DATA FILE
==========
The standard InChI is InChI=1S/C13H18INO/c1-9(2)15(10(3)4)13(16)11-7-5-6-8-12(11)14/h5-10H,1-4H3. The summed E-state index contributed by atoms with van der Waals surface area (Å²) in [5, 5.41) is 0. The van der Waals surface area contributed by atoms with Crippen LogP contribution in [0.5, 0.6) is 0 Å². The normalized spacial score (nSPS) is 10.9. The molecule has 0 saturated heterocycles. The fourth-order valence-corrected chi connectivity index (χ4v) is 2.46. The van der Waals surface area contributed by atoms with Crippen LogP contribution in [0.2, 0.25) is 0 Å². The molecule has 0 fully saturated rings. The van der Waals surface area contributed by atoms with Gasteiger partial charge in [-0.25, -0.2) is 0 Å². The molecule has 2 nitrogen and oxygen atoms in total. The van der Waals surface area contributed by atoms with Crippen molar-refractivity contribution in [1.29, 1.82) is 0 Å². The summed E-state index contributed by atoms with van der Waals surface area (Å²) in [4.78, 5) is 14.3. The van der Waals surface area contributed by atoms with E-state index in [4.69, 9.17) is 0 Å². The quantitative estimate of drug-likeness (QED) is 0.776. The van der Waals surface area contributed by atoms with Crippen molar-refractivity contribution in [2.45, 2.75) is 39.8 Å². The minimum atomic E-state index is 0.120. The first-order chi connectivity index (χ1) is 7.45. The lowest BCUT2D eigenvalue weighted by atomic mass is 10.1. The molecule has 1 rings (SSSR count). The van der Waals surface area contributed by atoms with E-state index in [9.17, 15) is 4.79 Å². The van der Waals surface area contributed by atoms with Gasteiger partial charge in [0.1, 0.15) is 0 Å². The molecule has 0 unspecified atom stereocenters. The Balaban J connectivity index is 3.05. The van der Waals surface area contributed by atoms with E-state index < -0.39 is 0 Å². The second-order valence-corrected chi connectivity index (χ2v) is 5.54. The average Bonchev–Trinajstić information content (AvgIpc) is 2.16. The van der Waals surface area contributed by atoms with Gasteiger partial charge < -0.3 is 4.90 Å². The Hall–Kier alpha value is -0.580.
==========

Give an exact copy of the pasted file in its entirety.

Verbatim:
The standard InChI is InChI=1S/C13H18INO/c1-9(2)15(10(3)4)13(16)11-7-5-6-8-12(11)14/h5-10H,1-4H3. The summed E-state index contributed by atoms with van der Waals surface area (Å²) in [5, 5.41) is 0. The van der Waals surface area contributed by atoms with Crippen LogP contribution in [0.5, 0.6) is 0 Å². The normalized spacial score (nSPS) is 10.9. The molecule has 0 saturated heterocycles. The fourth-order valence-corrected chi connectivity index (χ4v) is 2.46. The van der Waals surface area contributed by atoms with Crippen LogP contribution in [0.2, 0.25) is 0 Å². The molecule has 0 fully saturated rings. The van der Waals surface area contributed by atoms with Gasteiger partial charge in [-0.25, -0.2) is 0 Å². The molecule has 2 nitrogen and oxygen atoms in total. The van der Waals surface area contributed by atoms with Crippen molar-refractivity contribution in [1.29, 1.82) is 0 Å². The summed E-state index contributed by atoms with van der Waals surface area (Å²) in [4.78, 5) is 14.3. The van der Waals surface area contributed by atoms with E-state index in [4.69, 9.17) is 0 Å². The quantitative estimate of drug-likeness (QED) is 0.776. The van der Waals surface area contributed by atoms with Crippen molar-refractivity contribution in [2.45, 2.75) is 39.8 Å². The minimum atomic E-state index is 0.120. The first-order chi connectivity index (χ1) is 7.45. The lowest BCUT2D eigenvalue weighted by atomic mass is 10.1. The molecule has 1 rings (SSSR count). The van der Waals surface area contributed by atoms with E-state index in [9.17, 15) is 4.79 Å². The van der Waals surface area contributed by atoms with Gasteiger partial charge in [0.1, 0.15) is 0 Å². The molecule has 0 unspecified atom stereocenters. The Balaban J connectivity index is 3.05. The van der Waals surface area contributed by atoms with E-state index < -0.39 is 0 Å². The second-order valence-corrected chi connectivity index (χ2v) is 5.54. The average Bonchev–Trinajstić information content (AvgIpc) is 2.16. The van der Waals surface area contributed by atoms with Gasteiger partial charge < -0.3 is 4.90 Å². The Hall–Kier alpha value is -0.580.